The success of express lanes along State Route 91 and Interstate 15 has spurred similar projects elsewhere in Southern California.
Los Angeles County
Transportation officials are converting existing carpool lanes into what will be known as the Metro ExpressLanes on the I-10 San Bernardino Freeway east of downtown Los Angeles and the I-110 Harbor Freeway from downtown Los Angeles to the South Bay.
Two express lanes will be in place in each direction on I-110 by the end of 2012; lanes will open on I-10 in early 2013. Carpoolers can still ride in them for free, but they must purchase a $40 transponder ($32 for Auto Club members). Toll rates will depend on the distance driven and the congestion level. Travel along the 14 miles of I-10 ExpressLanes and the 11-mile stretch of I-110 will cost between 25 cents and $1.40 per mile, depending on the level of congestion. For more information, visit the Metro website.
Officials are looking at ways to widen I-405 from SR 73 to the Los Angeles County line, with plans that may include express lanes to help pay for construction.
This project is in the formative stages, but construction could start in three to six years. For more information, go to visit the OCTA website.
Orange County officials began engineering work in 2012 on the SR 241 Tesoro Extension, which will extend the 241 Toll Road 5 miles from where it now ends at Oso Parkway to just north of Ortega Highway. The projects will provide an alternative to congested highways in South County. For more information, visit the Toll Roads website.
The SR 91 Corridor Improvement Project will extend Orange County’s express lanes into Riverside County, widening the existing SR 91 by adding two express lanes and a regular lane from the Orange County line through Corona, as well as making improvements to the I-15/SR 91 interchange. Planners expect the new lanes to open by 2017. For more information, go to visit the Riverside County Transportation Commission website.
The I-15 Corridor Improvement Project covers an ambitious 44 miles, widening the highway from Murrieta to Ontario. Plans are still being discussed, but the project may add two new toll express lanes and one regular lane in each direction from Ontario to Lake Elsinore and then continue south with a new carpool lane in each direction toward the I-15/ I-215 interchange near Murrieta by 2020. For more information, visit the Riverside County Transportation Commission website.
Most transponders cost between $30 and $40 if purchased with a debit or credit card. People who pay by cash or check may have to provide an additional deposit. Here are some options on where to purchase the transponders for each county.
I-10 and I-110 ExpressLanes, Los Angeles
Auto Club members are eligible for a 20 percent discount on the initial purchase of a transponder online. Transponders are also available for purchase by phone, by mail, online, or in person at Metro walk-in centers in Gardena and El Monte. Visit the Metro website for more information.
91 Express Lanes, Orange County
Auto Club members are eligible to receive their first two weeks of travel toll-free by indicating their membership at OCTA’s 91 Express Lanes website. Transponders are also available for purchase by phone, by mail, online, or in person at walk-in centers in Corona and Orange. Visit the Express Lanes website for more information.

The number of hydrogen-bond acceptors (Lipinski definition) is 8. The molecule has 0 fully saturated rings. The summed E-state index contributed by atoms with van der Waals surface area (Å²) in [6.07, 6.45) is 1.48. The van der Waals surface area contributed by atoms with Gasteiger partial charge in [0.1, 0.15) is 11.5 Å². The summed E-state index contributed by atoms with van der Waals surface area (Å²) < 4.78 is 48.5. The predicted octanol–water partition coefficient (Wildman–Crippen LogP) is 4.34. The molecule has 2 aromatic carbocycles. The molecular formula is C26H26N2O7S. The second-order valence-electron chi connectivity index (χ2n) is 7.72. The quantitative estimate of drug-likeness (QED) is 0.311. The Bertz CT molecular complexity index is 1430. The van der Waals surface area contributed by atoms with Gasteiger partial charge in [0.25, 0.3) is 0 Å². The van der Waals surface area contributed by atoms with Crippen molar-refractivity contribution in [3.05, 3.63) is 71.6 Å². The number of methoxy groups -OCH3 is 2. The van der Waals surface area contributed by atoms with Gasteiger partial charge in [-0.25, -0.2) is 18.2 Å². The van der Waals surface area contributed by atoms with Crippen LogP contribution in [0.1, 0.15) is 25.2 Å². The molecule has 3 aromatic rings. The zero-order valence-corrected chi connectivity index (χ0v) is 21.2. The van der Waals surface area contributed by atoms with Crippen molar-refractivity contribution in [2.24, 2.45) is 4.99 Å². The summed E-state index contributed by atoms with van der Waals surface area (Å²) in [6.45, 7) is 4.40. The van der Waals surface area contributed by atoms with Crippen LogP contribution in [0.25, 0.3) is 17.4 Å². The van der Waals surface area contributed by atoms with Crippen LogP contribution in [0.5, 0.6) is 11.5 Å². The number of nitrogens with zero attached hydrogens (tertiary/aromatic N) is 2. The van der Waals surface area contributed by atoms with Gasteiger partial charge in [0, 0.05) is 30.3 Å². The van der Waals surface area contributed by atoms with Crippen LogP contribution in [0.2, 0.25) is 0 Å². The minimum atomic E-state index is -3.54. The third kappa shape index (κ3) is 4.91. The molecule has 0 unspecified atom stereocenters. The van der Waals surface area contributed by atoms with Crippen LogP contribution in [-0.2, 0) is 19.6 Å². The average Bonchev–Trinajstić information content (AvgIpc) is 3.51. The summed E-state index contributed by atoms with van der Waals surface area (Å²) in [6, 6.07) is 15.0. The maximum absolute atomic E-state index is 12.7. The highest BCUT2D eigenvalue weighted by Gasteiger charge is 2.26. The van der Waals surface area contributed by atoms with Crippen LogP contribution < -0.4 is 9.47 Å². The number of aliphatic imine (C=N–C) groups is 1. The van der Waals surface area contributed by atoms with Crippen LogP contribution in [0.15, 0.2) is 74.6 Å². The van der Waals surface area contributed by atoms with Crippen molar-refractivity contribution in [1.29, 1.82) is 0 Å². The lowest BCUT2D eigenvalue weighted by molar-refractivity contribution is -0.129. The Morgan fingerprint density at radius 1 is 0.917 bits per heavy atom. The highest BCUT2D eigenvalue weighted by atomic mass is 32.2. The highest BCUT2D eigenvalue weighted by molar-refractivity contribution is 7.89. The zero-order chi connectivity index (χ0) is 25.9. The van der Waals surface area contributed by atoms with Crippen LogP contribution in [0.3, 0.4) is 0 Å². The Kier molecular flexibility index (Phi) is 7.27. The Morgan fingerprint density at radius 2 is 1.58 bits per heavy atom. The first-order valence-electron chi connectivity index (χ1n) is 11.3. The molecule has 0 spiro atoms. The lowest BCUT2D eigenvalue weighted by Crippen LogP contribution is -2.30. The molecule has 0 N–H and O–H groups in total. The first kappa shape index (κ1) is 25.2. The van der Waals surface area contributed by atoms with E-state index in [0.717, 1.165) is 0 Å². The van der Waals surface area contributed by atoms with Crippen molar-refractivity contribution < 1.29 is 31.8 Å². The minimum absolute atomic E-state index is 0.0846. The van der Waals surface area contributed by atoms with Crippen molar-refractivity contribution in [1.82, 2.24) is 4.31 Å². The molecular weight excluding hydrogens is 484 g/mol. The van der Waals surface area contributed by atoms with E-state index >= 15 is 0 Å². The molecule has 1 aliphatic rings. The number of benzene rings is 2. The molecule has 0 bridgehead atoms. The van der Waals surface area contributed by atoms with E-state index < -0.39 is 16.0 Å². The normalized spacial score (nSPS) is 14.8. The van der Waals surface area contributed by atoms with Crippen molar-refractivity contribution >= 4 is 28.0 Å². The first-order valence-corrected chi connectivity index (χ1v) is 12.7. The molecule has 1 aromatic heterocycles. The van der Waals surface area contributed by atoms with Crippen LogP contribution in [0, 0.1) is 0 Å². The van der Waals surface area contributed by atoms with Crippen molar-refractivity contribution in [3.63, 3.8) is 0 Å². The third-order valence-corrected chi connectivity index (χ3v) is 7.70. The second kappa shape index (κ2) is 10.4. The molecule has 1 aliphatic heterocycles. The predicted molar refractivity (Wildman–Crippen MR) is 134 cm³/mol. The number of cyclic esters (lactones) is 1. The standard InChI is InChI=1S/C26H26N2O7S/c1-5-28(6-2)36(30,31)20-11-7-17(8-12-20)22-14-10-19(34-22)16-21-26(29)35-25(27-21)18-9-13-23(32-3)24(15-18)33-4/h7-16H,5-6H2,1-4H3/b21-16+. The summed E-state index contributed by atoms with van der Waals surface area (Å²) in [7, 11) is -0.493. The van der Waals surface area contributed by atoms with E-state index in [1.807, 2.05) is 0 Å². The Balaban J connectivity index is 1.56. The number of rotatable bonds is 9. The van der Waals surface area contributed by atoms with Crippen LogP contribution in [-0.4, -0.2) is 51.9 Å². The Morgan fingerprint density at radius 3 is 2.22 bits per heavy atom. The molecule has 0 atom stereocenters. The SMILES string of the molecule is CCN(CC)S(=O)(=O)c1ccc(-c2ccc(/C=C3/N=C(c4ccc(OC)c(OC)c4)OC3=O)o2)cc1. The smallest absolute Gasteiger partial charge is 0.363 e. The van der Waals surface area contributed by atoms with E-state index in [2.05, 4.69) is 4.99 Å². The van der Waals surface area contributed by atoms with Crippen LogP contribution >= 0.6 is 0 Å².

I-15 Express Lanes and South Bay Expressway (SR 125), San Diego
Transponders are available for purchase by phone, by mail, by fax, by email, online, or in person at walk-in centers in San Diego. Visit fastrak.511sd.com for more information.
SR 241, SR 261, SR 133, SR 73 toll roads, Orange County
Auto Club members are eligible for a 20 percent discount on the initial purchase at AAA.com/fastrak. Transponders are also available for purchase by phone, by mail, online, or in person at limited Costco locations and a walk-in center in Irvine. Visit the Toll Roads website for more information.
Auto Club Views
Using express lanes to address congestion and funding deficits can work, but it’s not a cure-all for our mobility problems. Transportation officials need to ensure that express lanes benefit all motorists and that toll rates remain reasonable and fair. The agencies that operate these lanes also need to simplify and standardize rules for all such facilities across the state. And efforts need to be redoubled to better maintain and improve regular travel lanes, as well as surface streets and public transit.
Charging drivers tolls to bypass congestion is still relatively uncommon in the United States. The Auto Club strongly believes that express lanes should be implemented only if they improve travel time for drivers who choose to pay, without increasing congestion for those who don’t use them. Tolling should not be imposed on existing regular lanes.
Toll revenues should be used first to pay for the cost of constructing, maintaining, and operating the new roads and lanes. Excess revenue should be used to relieve congestion along the express-lane corridor by making other road improvements, enhancing effective public transit services, and providing carpool and vanpool incentives.
HOT lane or express lane tolls can be costly, but they offer motorists a choice for a faster, more predictable commute. Tell us what you think, and find out more about express lanes and other transportation issues at The Road Ahead website.
Marianne Kim is an Auto Club transportation policy analyst.